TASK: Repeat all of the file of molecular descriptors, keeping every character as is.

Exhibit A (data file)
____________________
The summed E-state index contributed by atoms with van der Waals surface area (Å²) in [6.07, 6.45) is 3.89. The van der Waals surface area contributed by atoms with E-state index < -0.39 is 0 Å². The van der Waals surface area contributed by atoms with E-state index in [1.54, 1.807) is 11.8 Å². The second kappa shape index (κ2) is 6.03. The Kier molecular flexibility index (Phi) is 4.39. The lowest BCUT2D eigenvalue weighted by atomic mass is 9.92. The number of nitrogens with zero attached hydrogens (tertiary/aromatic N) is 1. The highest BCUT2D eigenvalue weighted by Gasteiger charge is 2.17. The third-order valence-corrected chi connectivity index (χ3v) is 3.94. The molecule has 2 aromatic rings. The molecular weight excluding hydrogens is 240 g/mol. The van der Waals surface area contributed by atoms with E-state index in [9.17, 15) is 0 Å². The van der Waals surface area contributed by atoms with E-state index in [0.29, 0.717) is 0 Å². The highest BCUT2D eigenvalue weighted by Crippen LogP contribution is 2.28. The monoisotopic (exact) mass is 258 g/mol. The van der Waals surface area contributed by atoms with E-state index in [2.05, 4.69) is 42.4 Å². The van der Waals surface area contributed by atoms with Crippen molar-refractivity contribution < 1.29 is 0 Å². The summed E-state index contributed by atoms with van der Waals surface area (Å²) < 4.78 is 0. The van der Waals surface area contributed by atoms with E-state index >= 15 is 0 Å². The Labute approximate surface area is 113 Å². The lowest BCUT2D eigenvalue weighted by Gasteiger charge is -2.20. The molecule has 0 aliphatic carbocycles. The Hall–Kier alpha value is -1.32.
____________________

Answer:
The summed E-state index contributed by atoms with van der Waals surface area (Å²) in [6.07, 6.45) is 3.89. The van der Waals surface area contributed by atoms with E-state index < -0.39 is 0 Å². The van der Waals surface area contributed by atoms with E-state index in [1.54, 1.807) is 11.8 Å². The second kappa shape index (κ2) is 6.03. The Kier molecular flexibility index (Phi) is 4.39. The lowest BCUT2D eigenvalue weighted by atomic mass is 9.92. The number of nitrogens with zero attached hydrogens (tertiary/aromatic N) is 1. The highest BCUT2D eigenvalue weighted by Gasteiger charge is 2.17. The third-order valence-corrected chi connectivity index (χ3v) is 3.94. The molecule has 2 aromatic rings. The molecular weight excluding hydrogens is 240 g/mol. The van der Waals surface area contributed by atoms with E-state index in [9.17, 15) is 0 Å². The van der Waals surface area contributed by atoms with E-state index in [0.29, 0.717) is 0 Å². The highest BCUT2D eigenvalue weighted by Crippen LogP contribution is 2.28. The monoisotopic (exact) mass is 258 g/mol. The van der Waals surface area contributed by atoms with E-state index in [2.05, 4.69) is 42.4 Å². The van der Waals surface area contributed by atoms with Crippen molar-refractivity contribution < 1.29 is 0 Å². The summed E-state index contributed by atoms with van der Waals surface area (Å²) < 4.78 is 0. The van der Waals surface area contributed by atoms with E-state index >= 15 is 0 Å². The Labute approximate surface area is 113 Å². The lowest BCUT2D eigenvalue weighted by Gasteiger charge is -2.20. The molecule has 0 aliphatic carbocycles. The Hall–Kier alpha value is -1.32.